In California, severe drought has imperiled millions of juvenile salmon who now face waterways too dry to let them make their usual migration to the Pacific Ocean. So state and federal officials are giving millions of salmon a lift — in tanker trucks.

Over the next two-and-a-half months, some 30 million Chinook salmon will be trucked from five hatcheries in the state's Central Valley to waters where they can make their way to the ocean.

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4:44am

Tue March 18, 2014
Business

Businesses Help Guide Workers Down Path To Citizenship

Originally published on Tue March 18, 2014 5:28 am

Silicon Valley companies have launched a drive to provide citizenship services on-site to employees holding green cards. The belief is that such employees become more valuable workers.

6:10pm

Wed March 12, 2014
Law

Ruling On Gay Juror May Cause Ripples In Same-Sex Marriage Cases

Originally published on Wed March 12, 2014 8:14 pm

A legal dispute between pharmaceutical companies Abbott Laboratories and SmithKline Beecham ended up before a federal appeals court. The court's ruling may have implications for laws that concern gays and lesbians.
Tim Boyle Bloomberg via Getty Images

There was a small development in a case before the 9th U.S. Circuit Court of Appeals this month that could have a major impact on the legal battle over same-sex marriage. The case involves a dispute between two pharmaceutical companies, a gay juror and the level of legal scrutiny directed by the appellate court.

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3:37am

Wed February 26, 2014
Parallels

Gays And Lesbians Seeking Asylum In U.S. May Find A Hard Road

Originally published on Wed February 26, 2014 7:43 am

Activists protest Uganda's anti-gay legislation in Nairobi, Kenya, this month. LGBT status has been grounds for asylum in the U.S. since 1994, but winning refugee status can be difficult, particularly for people who are unable to obtain visas to the U.S. before applying.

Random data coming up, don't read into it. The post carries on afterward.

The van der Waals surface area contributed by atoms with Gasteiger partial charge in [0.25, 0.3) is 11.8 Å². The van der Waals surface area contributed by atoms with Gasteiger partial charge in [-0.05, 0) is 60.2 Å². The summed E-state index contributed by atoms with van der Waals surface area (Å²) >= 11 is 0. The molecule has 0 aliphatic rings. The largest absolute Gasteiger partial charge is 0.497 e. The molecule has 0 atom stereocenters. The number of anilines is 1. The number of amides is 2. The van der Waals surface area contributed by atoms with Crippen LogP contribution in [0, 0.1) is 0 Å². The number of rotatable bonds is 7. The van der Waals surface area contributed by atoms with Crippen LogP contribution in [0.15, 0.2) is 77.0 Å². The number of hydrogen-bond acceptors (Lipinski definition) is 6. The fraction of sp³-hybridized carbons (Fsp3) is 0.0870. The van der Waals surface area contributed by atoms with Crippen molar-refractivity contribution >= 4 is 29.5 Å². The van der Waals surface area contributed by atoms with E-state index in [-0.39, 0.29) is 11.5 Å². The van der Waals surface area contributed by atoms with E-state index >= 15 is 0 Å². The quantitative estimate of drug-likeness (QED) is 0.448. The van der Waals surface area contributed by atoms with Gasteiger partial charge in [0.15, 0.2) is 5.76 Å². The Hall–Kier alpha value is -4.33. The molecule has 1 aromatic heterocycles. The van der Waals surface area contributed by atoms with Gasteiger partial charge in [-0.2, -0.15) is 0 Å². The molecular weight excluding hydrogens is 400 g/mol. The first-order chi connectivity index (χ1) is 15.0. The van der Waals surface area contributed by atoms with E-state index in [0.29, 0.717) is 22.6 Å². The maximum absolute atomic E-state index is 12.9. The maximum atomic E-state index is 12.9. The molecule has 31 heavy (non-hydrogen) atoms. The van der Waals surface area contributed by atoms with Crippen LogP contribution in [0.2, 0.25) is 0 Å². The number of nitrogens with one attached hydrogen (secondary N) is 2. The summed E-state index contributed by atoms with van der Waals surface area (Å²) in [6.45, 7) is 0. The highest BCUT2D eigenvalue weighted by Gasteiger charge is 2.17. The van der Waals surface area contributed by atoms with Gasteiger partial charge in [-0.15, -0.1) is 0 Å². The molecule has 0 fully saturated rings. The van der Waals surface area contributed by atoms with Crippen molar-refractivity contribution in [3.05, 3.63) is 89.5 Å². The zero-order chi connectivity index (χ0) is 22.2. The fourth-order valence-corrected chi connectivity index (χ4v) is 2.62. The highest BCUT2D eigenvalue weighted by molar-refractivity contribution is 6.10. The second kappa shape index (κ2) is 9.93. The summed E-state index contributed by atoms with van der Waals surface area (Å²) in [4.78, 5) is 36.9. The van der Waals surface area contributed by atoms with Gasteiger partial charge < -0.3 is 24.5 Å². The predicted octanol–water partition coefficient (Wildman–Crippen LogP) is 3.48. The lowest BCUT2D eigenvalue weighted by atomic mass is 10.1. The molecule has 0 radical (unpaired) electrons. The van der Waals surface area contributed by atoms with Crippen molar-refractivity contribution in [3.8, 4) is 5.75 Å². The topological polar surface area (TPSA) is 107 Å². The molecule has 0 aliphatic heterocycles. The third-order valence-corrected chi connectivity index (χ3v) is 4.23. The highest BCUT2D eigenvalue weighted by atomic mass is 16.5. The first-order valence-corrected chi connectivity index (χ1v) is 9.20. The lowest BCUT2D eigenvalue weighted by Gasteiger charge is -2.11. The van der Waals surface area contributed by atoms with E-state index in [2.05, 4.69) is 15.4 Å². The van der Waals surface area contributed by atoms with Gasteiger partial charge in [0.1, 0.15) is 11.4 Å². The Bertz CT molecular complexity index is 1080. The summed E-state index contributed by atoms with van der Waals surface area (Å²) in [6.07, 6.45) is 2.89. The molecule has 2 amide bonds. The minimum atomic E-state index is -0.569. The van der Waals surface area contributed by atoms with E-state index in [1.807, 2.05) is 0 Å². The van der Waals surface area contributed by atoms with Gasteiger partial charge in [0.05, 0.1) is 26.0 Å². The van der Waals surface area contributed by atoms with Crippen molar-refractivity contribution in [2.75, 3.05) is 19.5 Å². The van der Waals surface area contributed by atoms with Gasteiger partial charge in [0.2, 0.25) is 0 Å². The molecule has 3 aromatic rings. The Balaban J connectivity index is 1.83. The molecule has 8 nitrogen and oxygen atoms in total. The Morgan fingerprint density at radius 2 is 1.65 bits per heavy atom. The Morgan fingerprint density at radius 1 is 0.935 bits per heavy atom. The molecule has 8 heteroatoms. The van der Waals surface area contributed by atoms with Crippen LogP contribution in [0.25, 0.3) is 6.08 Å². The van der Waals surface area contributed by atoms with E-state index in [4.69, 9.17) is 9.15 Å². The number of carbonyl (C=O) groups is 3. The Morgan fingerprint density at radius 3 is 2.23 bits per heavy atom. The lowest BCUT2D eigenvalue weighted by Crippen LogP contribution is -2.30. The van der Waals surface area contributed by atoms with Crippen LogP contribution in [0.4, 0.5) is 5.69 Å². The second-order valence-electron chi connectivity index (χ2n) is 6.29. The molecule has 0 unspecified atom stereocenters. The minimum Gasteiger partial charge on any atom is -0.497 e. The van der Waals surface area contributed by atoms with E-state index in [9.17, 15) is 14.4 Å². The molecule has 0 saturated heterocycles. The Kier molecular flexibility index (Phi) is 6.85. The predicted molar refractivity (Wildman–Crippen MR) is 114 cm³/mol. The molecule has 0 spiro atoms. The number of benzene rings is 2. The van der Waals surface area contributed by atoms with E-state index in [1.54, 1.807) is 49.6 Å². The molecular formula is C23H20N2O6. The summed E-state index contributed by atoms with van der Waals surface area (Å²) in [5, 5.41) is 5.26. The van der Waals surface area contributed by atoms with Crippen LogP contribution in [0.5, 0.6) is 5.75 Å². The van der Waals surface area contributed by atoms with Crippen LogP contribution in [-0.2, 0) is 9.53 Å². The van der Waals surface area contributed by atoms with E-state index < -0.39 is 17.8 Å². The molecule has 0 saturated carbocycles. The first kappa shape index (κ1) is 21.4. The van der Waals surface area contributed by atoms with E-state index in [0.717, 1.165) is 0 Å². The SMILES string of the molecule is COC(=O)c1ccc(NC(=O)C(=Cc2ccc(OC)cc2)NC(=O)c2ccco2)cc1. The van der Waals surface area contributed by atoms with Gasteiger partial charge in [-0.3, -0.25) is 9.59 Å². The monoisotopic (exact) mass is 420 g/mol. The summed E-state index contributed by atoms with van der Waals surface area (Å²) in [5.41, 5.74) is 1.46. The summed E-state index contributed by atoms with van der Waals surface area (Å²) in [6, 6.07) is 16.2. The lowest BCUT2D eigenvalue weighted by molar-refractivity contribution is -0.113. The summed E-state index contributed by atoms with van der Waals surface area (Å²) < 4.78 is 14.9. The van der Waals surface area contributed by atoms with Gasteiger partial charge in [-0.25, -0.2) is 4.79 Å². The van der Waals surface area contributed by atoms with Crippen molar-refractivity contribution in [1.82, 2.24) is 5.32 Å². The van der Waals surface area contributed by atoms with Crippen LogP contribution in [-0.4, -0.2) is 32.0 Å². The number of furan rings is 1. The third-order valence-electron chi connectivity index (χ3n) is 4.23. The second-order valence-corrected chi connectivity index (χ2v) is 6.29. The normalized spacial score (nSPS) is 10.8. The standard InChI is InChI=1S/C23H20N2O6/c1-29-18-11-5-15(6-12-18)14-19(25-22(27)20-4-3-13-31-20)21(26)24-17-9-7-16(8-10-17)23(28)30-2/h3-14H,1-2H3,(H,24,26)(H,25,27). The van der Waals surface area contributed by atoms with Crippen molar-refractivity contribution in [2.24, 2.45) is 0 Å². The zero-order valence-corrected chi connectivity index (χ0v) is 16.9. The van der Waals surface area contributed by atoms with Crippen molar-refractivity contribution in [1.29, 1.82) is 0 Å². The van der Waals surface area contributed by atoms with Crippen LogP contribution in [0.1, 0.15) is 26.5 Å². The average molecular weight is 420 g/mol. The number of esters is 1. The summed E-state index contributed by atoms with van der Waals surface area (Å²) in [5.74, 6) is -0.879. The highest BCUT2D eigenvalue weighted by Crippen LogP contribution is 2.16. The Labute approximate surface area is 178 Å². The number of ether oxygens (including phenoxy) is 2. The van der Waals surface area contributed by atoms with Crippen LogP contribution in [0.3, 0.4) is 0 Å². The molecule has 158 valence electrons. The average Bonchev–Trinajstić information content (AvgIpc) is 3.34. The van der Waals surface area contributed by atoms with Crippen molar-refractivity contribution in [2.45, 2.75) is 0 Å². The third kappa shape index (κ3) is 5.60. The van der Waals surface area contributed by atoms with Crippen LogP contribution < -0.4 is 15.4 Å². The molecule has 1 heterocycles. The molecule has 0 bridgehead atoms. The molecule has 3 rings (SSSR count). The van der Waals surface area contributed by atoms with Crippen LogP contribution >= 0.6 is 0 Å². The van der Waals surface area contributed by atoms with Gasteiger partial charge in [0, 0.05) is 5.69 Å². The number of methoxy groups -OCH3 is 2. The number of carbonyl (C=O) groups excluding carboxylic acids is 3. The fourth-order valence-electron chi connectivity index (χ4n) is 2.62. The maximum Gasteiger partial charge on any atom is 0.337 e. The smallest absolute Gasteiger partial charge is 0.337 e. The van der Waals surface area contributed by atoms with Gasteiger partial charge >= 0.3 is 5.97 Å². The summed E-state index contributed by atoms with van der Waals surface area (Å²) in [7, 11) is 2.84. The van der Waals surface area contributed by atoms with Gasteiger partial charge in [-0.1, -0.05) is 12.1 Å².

Dai Kurokawa EPA/LANDOV

Even through a long-distance line from Uganda, you can hear the fear and anxiety in the young man's voice. Nathan, 19, is gay. NPR is not using his surname because he fears arrest.

"Right now we are not safe," he says. "Because we are hearing some people say ... 'If we get you, we will kill you. If we get you, we'll do something bad to you.' "

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11:14am

Sat February 15, 2014
Law

Flood Of Gay Marriage Cases Releasing Stream Of Federal Rulings

Originally published on Sun February 16, 2014 10:48 pm

Virginians demonstrate outside Federal Court in Norfolk, Va., on Feb. 4. The judge ruled this week that Virginia's ban on gay marriage is unconstitutional.
Steve Helber AP

A federal judge in Virginia struck down that state's voter-approved ban on same-sex marriage this week. It's just the latest in a string of similar rulings in conservative states, and it indicates that the strategy for winning marriage equality in federal courts is moving faster than many had expected.

In her ruling, U.S. District Judge Arenda Wright Allen said Virginia's ban on same-sex marriage is unconstitutional because "core civil rights are at stake." She compared the case to the landmark 1967 Supreme Court ruling recognizing interracial marriage.

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7:14pm

Thu January 30, 2014
The Salt

Small Cuts To Food Stamps Add Up To Big Pains For Many Recipients

Originally published on Thu January 30, 2014 8:00 pm

The farm bill proposes a $1 billion cut to food stamps, which would affect nearly 850,000 struggling families who already depend on food banks like the Alameda County Community Food Bank in Oakland, Calif.
Antonio Mena Courtesy of Alameda County Community Food Bank

In a rare display of bipartisanship, the House of Representatives Wednesday approved a massive five-year farm bill that costs nearly half a trillion dollars.

The bill includes some reductions to food stamps, known as the Supplemental Nutritional Assistance Program, to the tune of nearly $1 billion a year. It's far less than what many Republicans had wanted. But the cuts are large enough to worry some Democrats and many food stamp recipients.

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5:46pm